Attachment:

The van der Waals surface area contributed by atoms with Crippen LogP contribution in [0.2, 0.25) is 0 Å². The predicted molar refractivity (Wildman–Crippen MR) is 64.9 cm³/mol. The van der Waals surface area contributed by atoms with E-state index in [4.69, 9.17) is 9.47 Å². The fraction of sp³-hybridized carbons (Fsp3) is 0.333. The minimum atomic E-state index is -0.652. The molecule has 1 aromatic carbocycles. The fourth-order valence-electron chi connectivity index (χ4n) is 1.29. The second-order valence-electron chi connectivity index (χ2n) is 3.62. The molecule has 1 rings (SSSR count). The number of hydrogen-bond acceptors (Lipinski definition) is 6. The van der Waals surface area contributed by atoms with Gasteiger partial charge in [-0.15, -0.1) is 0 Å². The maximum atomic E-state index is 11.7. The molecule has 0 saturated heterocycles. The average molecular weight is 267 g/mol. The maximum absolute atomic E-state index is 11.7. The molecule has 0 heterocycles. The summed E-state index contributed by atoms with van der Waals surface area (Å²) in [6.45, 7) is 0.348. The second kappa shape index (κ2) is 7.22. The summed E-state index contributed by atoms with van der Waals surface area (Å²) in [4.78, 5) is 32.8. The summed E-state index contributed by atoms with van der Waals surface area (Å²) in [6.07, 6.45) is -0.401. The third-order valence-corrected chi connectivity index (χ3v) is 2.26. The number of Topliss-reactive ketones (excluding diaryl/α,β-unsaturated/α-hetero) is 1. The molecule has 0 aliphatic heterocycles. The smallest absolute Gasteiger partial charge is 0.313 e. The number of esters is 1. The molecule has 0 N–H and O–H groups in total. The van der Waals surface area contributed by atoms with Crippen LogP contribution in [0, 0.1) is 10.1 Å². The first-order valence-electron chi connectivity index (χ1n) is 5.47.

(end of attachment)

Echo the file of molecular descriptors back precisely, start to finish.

The van der Waals surface area contributed by atoms with Crippen LogP contribution in [0.2, 0.25) is 0 Å². The predicted molar refractivity (Wildman–Crippen MR) is 64.9 cm³/mol. The van der Waals surface area contributed by atoms with E-state index in [4.69, 9.17) is 9.47 Å². The fraction of sp³-hybridized carbons (Fsp3) is 0.333. The minimum atomic E-state index is -0.652. The molecule has 1 aromatic carbocycles. The fourth-order valence-electron chi connectivity index (χ4n) is 1.29. The second-order valence-electron chi connectivity index (χ2n) is 3.62. The molecule has 1 rings (SSSR count). The number of hydrogen-bond acceptors (Lipinski definition) is 6. The van der Waals surface area contributed by atoms with Gasteiger partial charge in [-0.15, -0.1) is 0 Å². The maximum atomic E-state index is 11.7. The molecule has 0 saturated heterocycles. The average molecular weight is 267 g/mol. The maximum absolute atomic E-state index is 11.7. The molecule has 0 heterocycles. The summed E-state index contributed by atoms with van der Waals surface area (Å²) in [6.45, 7) is 0.348. The second kappa shape index (κ2) is 7.22. The summed E-state index contributed by atoms with van der Waals surface area (Å²) in [4.78, 5) is 32.8. The summed E-state index contributed by atoms with van der Waals surface area (Å²) in [6.07, 6.45) is -0.401. The third-order valence-corrected chi connectivity index (χ3v) is 2.26. The number of Topliss-reactive ketones (excluding diaryl/α,β-unsaturated/α-hetero) is 1. The molecule has 0 aliphatic heterocycles. The smallest absolute Gasteiger partial charge is 0.313 e. The number of esters is 1. The molecule has 0 N–H and O–H groups in total. The van der Waals surface area contributed by atoms with Crippen LogP contribution in [0, 0.1) is 10.1 Å². The first-order valence-electron chi connectivity index (χ1n) is 5.47.